The CFPB's charge from Congress, as set forth in the Dodd-Frank Act, which was passed in 2010, is to protect consumers in the financial services area. In 2014, the CFPB issued over 1000 pages of rules primarily intended to assist borrowers who are delinquent on their mortgage loans. Many of the rules have been beneficial because they have assisted delinquent borrowers in obtaining more specific information about the amount they owe, and they have created standardization and uniformity among mortgage servicers and investors in the area of loss mitigation and loan workouts; however, if the CFPB genuinely wants to assist delinquent borrowers avoid foreclosure, it still has a very long way to go.

I wrote last month about how certain provisions of the Fair Debt Collection Practices Act (the “FDCPA”) actually make it more difficult for borrowers to reinstate their delinquent loans. The CFPB is the regulator charged with implementing rules and guidance with respect to federal consumer finance statutes, such as the FDCPA. The CFPB was established 7 years ago but for some inexplicable reason, it has chosen not to take action to resolve the harm suffered by consumers as a result of the FDCPA. Last month's article discussed how particular provisions of the FDCPA make it more difficult for borrowers to obtain meaningful reinstatement and payoff quotes, and ultimately bring their loans current and avoid foreclosure. The purpose of this article is to highlight other harm to mortgage consumers as a result of the FDCPA.

Section 1692c(b) of the FDCPA essentially prohibits a debt collector from communicating with a third party in connection with a consumer's debt. The 2014 mortgage servicing rules, mentioned above, mandate that mortgage servicers conduct extensive outreach to delinquent borrowers to help them avoid foreclosure and resolve their delinquency. Oftentimes, a mortgage servicer's communication with a delinquent borrower is subject to the FDCPA. Servicers have a vested interest in assisting delinquent borrowers reinstate because they, and the investors they serve, are much more likely to earn a profit when loans are current and performing. In other words, it is imperative for servicers to reach out to delinquent borrowers, not only because the rules require it, but because their very existence demands it.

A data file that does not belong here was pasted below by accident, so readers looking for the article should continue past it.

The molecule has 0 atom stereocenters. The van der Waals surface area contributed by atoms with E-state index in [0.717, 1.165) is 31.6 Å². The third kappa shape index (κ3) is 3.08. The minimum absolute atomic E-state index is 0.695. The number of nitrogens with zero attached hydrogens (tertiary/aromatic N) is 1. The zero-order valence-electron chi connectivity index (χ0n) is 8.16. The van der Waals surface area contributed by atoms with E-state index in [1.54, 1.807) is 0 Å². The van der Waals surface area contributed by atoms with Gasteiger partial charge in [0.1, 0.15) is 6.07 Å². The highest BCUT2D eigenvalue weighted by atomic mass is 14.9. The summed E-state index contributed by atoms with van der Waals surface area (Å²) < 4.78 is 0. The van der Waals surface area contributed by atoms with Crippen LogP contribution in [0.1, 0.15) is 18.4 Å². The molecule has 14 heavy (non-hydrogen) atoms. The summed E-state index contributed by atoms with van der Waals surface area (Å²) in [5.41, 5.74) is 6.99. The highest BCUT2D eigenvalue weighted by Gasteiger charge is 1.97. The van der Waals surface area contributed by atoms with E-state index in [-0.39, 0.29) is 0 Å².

Oftentimes, as a part of borrower outreach, servicers call delinquent borrowers and reach voice mail. As stated above, Section 1692c(b) of the FDCPA prohibits a debt collector servicer from communicating with a third party in connection with a borrower's debt. So, what should a servicer do when it reaches a borrower's voice mail? That's easy. Just leave a message stating who you are; the company you are with; that you are calling about their mortgage loan; and ask the consumer to call you back. What's the problem? The problem is Section 1692e(11) requires a debt collector to disclose in written and verbal communications with debtors that it is a debt collector and the call is about the collection of a debt. The challenge with voice mail is that if a party other than the borrower hears the 1692e(11) disclosure, the servicer has just violated Section 1692c(b) of the FDCPA and is subject to statutory damages and attorney's fees.

The only practical option for a servicer is to hang up the phone and not leave a message. As a result, borrowers are unaware that a servicer has tried to contact them to discuss alternatives to foreclosure. Because the borrower outreach was unsuccessful, the loan continues to accrue interest and other fees and costs making it even more difficult for borrowers to reinstate their loans and avoid foreclosure. The CFPB could cure this harm to consumers but chooses to do nothing.


The CFPB should promulgate rules or issue guidance clarifying that mortgage servicers are authorized to leave voice mail messages in order to fulfill the mandates set forth in the 2014 mortgage rules, and that leaving messages is not a violation of the FDCPA. In other words, the CFPB should create a safe harbor similar to the safe harbor it created when it issued rules earlier this year that a servicer communicating with a confirmed successor in interest is not liable under Section 1692(c)b.

The more logical and expansive fix is for the CFPB to acknowledge that the purpose of the 2014 mortgage servicing rules is to regulate and foster proactive communications between servicers and delinquent borrowers, and that the communication rules set forth in the FDCPA irreconcilably conflict with the purpose of the 2014 mortgage rules. In accordance with its rule making authority, the CFPB should clarify that communications between servicers and delinquent borrowers are exclusively regulated by the 2014 mortgage rules, and because such communication rules conflict with the FDCPA rules, communications between servicers and borrowers are exempt from FDCPA regulation.

Unfortunately, the CFPB sits on its hands while delinquent borrowers suffer the consequences.